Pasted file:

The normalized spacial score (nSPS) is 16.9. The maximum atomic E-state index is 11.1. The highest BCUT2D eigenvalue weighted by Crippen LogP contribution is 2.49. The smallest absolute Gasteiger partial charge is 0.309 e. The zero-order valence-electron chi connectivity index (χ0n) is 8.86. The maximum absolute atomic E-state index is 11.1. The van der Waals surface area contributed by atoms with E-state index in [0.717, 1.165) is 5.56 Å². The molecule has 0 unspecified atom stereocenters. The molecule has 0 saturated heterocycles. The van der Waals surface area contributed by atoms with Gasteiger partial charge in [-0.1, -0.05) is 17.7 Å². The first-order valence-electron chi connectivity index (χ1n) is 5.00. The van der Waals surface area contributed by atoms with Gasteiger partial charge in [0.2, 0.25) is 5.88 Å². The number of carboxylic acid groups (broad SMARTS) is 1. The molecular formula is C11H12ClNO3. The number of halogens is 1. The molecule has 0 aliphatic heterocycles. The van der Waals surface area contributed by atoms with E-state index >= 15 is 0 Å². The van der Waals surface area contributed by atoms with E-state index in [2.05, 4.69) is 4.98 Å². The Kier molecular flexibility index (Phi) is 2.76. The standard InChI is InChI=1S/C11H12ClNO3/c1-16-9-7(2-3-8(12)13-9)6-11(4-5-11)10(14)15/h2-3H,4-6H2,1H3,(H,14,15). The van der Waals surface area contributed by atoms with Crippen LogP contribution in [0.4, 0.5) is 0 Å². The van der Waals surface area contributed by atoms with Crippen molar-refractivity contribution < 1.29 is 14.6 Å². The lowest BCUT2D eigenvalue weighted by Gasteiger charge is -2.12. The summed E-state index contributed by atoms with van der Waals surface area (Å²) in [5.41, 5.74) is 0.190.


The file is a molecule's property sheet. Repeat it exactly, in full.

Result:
The normalized spacial score (nSPS) is 16.9. The maximum atomic E-state index is 11.1. The highest BCUT2D eigenvalue weighted by Crippen LogP contribution is 2.49. The smallest absolute Gasteiger partial charge is 0.309 e. The zero-order valence-electron chi connectivity index (χ0n) is 8.86. The maximum absolute atomic E-state index is 11.1. The van der Waals surface area contributed by atoms with E-state index in [0.717, 1.165) is 5.56 Å². The molecule has 0 unspecified atom stereocenters. The molecule has 0 saturated heterocycles. The van der Waals surface area contributed by atoms with Gasteiger partial charge in [-0.1, -0.05) is 17.7 Å². The first-order valence-electron chi connectivity index (χ1n) is 5.00. The van der Waals surface area contributed by atoms with Gasteiger partial charge in [0.2, 0.25) is 5.88 Å². The number of carboxylic acid groups (broad SMARTS) is 1. The molecular formula is C11H12ClNO3. The number of halogens is 1. The molecule has 0 aliphatic heterocycles. The van der Waals surface area contributed by atoms with E-state index >= 15 is 0 Å². The van der Waals surface area contributed by atoms with E-state index in [2.05, 4.69) is 4.98 Å². The Kier molecular flexibility index (Phi) is 2.76. The standard InChI is InChI=1S/C11H12ClNO3/c1-16-9-7(2-3-8(12)13-9)6-11(4-5-11)10(14)15/h2-3H,4-6H2,1H3,(H,14,15). The van der Waals surface area contributed by atoms with Crippen LogP contribution in [0.4, 0.5) is 0 Å². The van der Waals surface area contributed by atoms with Crippen molar-refractivity contribution < 1.29 is 14.6 Å². The lowest BCUT2D eigenvalue weighted by Gasteiger charge is -2.12. The summed E-state index contributed by atoms with van der Waals surface area (Å²) in [5.41, 5.74) is 0.190.